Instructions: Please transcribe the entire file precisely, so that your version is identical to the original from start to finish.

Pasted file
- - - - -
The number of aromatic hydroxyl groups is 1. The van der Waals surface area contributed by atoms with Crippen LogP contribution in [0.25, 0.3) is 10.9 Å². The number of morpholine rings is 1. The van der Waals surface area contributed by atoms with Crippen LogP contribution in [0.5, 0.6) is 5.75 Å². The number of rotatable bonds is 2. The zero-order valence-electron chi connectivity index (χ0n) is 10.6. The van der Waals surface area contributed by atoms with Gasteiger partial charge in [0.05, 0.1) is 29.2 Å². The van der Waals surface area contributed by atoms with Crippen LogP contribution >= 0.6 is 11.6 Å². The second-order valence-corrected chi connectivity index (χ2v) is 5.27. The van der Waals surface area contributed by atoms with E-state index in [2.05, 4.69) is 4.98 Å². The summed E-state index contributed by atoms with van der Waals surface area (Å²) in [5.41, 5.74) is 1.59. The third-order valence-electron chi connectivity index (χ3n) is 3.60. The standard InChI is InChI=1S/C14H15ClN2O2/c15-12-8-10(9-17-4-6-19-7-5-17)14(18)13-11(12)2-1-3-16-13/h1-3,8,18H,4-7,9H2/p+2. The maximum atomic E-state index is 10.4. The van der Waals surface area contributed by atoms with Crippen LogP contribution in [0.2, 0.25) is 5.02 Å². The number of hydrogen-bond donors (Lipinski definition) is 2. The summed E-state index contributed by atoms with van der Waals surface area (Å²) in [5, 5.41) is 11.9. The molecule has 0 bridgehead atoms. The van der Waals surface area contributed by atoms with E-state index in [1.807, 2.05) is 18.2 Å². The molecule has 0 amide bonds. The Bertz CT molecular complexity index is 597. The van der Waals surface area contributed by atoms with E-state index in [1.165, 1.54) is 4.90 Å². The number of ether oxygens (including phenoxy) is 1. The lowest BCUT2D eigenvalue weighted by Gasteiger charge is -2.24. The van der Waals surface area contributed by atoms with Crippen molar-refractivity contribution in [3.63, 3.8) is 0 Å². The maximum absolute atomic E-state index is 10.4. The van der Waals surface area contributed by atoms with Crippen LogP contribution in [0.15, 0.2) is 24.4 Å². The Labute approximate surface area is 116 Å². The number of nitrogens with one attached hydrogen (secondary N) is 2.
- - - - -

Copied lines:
The number of aromatic hydroxyl groups is 1. The van der Waals surface area contributed by atoms with Crippen LogP contribution in [0.25, 0.3) is 10.9 Å². The number of morpholine rings is 1. The van der Waals surface area contributed by atoms with Crippen LogP contribution in [0.5, 0.6) is 5.75 Å². The number of rotatable bonds is 2. The zero-order valence-electron chi connectivity index (χ0n) is 10.6. The van der Waals surface area contributed by atoms with Gasteiger partial charge in [0.05, 0.1) is 29.2 Å². The van der Waals surface area contributed by atoms with Crippen LogP contribution >= 0.6 is 11.6 Å². The second-order valence-corrected chi connectivity index (χ2v) is 5.27. The van der Waals surface area contributed by atoms with E-state index in [2.05, 4.69) is 4.98 Å². The summed E-state index contributed by atoms with van der Waals surface area (Å²) in [5.41, 5.74) is 1.59. The third-order valence-electron chi connectivity index (χ3n) is 3.60. The standard InChI is InChI=1S/C14H15ClN2O2/c15-12-8-10(9-17-4-6-19-7-5-17)14(18)13-11(12)2-1-3-16-13/h1-3,8,18H,4-7,9H2/p+2. The maximum atomic E-state index is 10.4. The van der Waals surface area contributed by atoms with Crippen LogP contribution in [0.2, 0.25) is 5.02 Å². The number of hydrogen-bond donors (Lipinski definition) is 2. The summed E-state index contributed by atoms with van der Waals surface area (Å²) in [5, 5.41) is 11.9. The molecule has 0 bridgehead atoms. The van der Waals surface area contributed by atoms with E-state index in [1.807, 2.05) is 18.2 Å². The molecule has 0 amide bonds. The Bertz CT molecular complexity index is 597. The van der Waals surface area contributed by atoms with E-state index in [1.165, 1.54) is 4.90 Å². The number of ether oxygens (including phenoxy) is 1. The lowest BCUT2D eigenvalue weighted by Gasteiger charge is -2.24. The van der Waals surface area contributed by atoms with Crippen molar-refractivity contribution in [3.63, 3.8) is 0 Å². The maximum absolute atomic E-state index is 10.4. The van der Waals surface area contributed by atoms with Crippen LogP contribution in [0.15, 0.2) is 24.4 Å². The Labute approximate surface area is 116 Å². The number of nitrogens with one attached hydrogen (secondary N) is 2.